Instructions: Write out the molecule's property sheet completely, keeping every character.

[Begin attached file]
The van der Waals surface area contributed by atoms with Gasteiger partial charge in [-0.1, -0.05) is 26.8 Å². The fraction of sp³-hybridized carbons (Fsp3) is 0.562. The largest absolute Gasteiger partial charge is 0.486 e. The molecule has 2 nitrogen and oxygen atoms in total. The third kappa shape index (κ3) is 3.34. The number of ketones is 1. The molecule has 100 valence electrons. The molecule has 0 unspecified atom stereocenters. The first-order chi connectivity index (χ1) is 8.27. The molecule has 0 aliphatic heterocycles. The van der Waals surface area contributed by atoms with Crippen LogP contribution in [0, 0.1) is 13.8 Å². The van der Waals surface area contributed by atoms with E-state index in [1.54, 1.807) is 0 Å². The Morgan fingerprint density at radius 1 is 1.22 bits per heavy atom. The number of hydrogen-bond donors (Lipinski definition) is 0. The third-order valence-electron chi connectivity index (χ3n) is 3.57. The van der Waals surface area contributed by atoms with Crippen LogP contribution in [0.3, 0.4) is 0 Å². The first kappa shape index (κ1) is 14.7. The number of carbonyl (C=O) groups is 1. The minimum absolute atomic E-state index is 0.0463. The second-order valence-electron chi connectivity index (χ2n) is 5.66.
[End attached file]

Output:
The van der Waals surface area contributed by atoms with Gasteiger partial charge in [-0.1, -0.05) is 26.8 Å². The fraction of sp³-hybridized carbons (Fsp3) is 0.562. The largest absolute Gasteiger partial charge is 0.486 e. The molecule has 2 nitrogen and oxygen atoms in total. The third kappa shape index (κ3) is 3.34. The number of ketones is 1. The molecule has 100 valence electrons. The molecule has 0 unspecified atom stereocenters. The first-order chi connectivity index (χ1) is 8.27. The molecule has 0 aliphatic heterocycles. The van der Waals surface area contributed by atoms with Crippen LogP contribution in [0, 0.1) is 13.8 Å². The van der Waals surface area contributed by atoms with E-state index in [1.54, 1.807) is 0 Å². The Morgan fingerprint density at radius 1 is 1.22 bits per heavy atom. The number of hydrogen-bond donors (Lipinski definition) is 0. The third-order valence-electron chi connectivity index (χ3n) is 3.57. The van der Waals surface area contributed by atoms with Crippen LogP contribution in [0.3, 0.4) is 0 Å². The first kappa shape index (κ1) is 14.7. The number of carbonyl (C=O) groups is 1. The minimum absolute atomic E-state index is 0.0463. The second-order valence-electron chi connectivity index (χ2n) is 5.66.